Sponsor letters are a comparatively new phenomenon that has appeared over recent years. A sponsor letter can be best described as a letter written by other individuals to their network of contacts on your behalf. These letters are convenient for only a small percentage of job seekers, because this type o letter has one essential requirement: someone who is willing to be your sponsor.
Sponsor is known as an individual who supports a person, event or activity. Similarly, the term sponsorship refers to the act of managing these kinds of activities. These types of letters are the essential document when you need to report your needs to sponsors in order to be well drafted. These letters are made to attract good and services in order to exchange promotions for specific organizations.
A sponsor letter is often sent to people or organizations to attract money or other goods and services for the exchange of some specific business promotions. Letter of sponsorship is the personalized letter and may play a role in the disclosure of certain promotions.
The impact of these letters rests almost completely on the credibility of your sponsor. If you select a sponsor who does not have these qualifications, the letters will ultimately be of little or no value to you.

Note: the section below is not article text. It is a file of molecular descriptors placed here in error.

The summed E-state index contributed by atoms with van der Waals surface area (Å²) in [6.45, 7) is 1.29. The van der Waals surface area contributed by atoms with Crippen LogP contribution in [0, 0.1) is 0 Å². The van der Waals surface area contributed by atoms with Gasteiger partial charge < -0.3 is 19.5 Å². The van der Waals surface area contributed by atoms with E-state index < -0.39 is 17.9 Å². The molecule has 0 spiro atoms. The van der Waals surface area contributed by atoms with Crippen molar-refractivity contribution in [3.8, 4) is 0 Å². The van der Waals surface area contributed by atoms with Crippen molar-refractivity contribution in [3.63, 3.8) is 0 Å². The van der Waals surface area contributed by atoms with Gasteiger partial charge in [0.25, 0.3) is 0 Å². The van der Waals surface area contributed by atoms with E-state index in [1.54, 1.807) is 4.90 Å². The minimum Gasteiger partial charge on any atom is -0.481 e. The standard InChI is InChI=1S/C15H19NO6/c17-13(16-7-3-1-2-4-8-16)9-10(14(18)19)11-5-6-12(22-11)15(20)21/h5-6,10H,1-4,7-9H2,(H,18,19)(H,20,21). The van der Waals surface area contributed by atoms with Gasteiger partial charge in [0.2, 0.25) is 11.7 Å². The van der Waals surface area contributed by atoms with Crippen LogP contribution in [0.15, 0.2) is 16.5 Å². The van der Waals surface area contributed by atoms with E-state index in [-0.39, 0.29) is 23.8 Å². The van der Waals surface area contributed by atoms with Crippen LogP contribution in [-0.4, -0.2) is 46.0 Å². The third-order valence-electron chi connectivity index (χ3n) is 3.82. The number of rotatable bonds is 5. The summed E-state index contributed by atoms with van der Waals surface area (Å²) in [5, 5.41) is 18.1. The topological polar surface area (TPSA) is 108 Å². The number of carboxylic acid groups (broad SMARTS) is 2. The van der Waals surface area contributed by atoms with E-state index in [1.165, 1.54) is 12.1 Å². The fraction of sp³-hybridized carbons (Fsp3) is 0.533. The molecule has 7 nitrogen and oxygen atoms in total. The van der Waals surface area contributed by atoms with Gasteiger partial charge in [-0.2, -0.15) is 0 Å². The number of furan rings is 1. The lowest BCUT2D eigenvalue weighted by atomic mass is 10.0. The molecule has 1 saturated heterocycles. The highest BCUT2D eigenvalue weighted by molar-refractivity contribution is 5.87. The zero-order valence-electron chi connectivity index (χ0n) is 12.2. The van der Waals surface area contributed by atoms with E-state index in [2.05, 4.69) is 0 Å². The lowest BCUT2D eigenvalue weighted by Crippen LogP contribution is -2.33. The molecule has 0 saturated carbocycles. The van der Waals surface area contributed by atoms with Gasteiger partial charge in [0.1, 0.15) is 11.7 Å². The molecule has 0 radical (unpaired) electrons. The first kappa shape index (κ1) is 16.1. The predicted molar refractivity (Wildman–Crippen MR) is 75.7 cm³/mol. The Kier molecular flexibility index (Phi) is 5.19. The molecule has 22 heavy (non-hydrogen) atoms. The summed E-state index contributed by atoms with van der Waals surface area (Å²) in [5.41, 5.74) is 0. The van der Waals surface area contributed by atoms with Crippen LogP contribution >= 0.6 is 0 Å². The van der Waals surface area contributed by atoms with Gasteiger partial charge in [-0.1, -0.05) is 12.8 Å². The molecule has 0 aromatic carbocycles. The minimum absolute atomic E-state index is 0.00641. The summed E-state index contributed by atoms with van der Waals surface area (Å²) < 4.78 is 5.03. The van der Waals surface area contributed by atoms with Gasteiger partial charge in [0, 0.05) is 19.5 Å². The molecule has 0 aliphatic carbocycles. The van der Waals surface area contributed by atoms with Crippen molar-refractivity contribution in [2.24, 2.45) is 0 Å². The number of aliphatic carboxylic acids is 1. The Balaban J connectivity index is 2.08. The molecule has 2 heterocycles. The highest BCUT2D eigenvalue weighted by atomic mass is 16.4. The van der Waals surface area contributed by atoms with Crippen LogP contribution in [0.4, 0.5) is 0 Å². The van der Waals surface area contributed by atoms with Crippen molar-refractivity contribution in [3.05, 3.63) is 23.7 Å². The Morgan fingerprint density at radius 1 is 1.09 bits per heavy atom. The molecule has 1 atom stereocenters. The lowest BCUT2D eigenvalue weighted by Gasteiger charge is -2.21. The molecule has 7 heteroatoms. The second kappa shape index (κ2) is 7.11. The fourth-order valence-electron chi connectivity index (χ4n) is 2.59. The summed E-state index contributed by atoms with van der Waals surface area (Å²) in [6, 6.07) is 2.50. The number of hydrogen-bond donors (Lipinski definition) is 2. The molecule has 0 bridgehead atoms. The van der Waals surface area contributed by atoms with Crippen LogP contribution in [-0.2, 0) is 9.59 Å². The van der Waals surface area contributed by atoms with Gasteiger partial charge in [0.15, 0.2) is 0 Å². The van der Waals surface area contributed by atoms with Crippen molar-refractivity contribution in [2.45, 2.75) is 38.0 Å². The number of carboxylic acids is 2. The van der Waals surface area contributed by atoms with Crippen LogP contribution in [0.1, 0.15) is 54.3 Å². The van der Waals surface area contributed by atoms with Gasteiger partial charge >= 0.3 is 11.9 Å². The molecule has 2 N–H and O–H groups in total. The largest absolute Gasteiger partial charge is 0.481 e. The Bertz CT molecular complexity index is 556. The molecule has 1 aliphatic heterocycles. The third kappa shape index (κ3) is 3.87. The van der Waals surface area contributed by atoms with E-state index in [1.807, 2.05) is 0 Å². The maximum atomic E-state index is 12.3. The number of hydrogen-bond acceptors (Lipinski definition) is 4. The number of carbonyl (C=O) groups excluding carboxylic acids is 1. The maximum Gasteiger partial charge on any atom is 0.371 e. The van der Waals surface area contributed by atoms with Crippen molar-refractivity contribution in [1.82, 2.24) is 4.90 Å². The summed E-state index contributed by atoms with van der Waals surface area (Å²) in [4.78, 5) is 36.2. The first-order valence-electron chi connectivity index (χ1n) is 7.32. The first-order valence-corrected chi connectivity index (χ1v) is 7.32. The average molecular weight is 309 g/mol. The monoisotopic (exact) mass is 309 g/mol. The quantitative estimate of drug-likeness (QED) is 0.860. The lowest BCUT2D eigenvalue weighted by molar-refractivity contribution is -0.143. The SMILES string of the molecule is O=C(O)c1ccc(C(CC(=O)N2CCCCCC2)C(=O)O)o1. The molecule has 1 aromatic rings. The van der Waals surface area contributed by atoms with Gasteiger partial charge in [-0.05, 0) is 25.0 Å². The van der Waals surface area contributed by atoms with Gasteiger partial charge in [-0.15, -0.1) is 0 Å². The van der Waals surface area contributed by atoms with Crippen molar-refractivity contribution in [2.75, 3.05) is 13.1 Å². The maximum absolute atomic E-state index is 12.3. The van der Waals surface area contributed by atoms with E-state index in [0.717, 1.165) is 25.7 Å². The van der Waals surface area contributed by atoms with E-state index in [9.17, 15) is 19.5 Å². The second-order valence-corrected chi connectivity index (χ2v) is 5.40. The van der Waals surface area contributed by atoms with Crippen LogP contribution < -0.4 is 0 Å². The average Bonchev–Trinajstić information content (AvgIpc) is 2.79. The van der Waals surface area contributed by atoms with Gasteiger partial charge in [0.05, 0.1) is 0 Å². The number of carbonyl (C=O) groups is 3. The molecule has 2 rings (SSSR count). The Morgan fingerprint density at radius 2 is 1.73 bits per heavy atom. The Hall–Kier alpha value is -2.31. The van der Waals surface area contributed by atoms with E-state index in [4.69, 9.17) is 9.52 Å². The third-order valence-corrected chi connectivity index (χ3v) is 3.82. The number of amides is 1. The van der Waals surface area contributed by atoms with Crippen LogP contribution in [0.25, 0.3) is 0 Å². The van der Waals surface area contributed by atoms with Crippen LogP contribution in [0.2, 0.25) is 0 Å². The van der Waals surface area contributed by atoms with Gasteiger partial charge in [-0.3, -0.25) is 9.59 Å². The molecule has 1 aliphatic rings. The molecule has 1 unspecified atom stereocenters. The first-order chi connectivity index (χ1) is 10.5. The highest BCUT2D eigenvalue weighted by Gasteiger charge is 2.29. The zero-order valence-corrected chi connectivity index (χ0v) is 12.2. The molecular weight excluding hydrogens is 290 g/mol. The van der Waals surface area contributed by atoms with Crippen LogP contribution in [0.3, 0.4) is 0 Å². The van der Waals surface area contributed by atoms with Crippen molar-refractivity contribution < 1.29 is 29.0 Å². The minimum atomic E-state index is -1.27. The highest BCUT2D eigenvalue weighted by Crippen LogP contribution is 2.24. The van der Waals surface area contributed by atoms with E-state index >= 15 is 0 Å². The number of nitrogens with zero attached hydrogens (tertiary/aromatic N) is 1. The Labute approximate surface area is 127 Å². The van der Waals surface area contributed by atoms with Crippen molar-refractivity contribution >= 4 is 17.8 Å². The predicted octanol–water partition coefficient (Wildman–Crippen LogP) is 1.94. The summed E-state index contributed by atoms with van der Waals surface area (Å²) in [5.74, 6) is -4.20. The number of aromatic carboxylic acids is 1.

When deciding who you might approach to be your sponsor, it is important to consider these three criteria:
Your sponsor must be "appropriate." Your sponsor must be at a high enough career level to have contacts at the level you are seeking- individuals who can get you in the door for an interview and make hiring decisions. Most likely, your sponsor is more senior-level than yourself, with a higher level of management responsibility.
Your sponsor must have contacts other than those you already have. Although the level of your sponsor might immediately indicate that she or he has contacts outside your own personal network, also be sure that your sponsor has contacts in different circles than you do. If you already have a contact at AT&T, you don't need your sponsor there. Where you need her is in getting you in the door with companies and recruiters with whom you do not have a relationship.
Your sponsor must be willing to leverage his or her network of contacts on your behalf. When you ask someone to be your sponsor, you're asking a great deal of him or her. You want him or her to dedicate time and effort to this project and "stick his neck out" for you. That's right. When John Smith contacts Jane Doe about you, it's his reputation and credibility that he risks. If you ask someone to be your sponsor, you'd better be sure that you can live up to his expectations and your promises.
Sponsor letters have the following characteristics:
- Authorship: This type of letter is written about you by a third person. They are not written by you, the job seeker.
- Impact: These letters generally have tremendous impact because of the reputation and credibility of the individual writing the letter.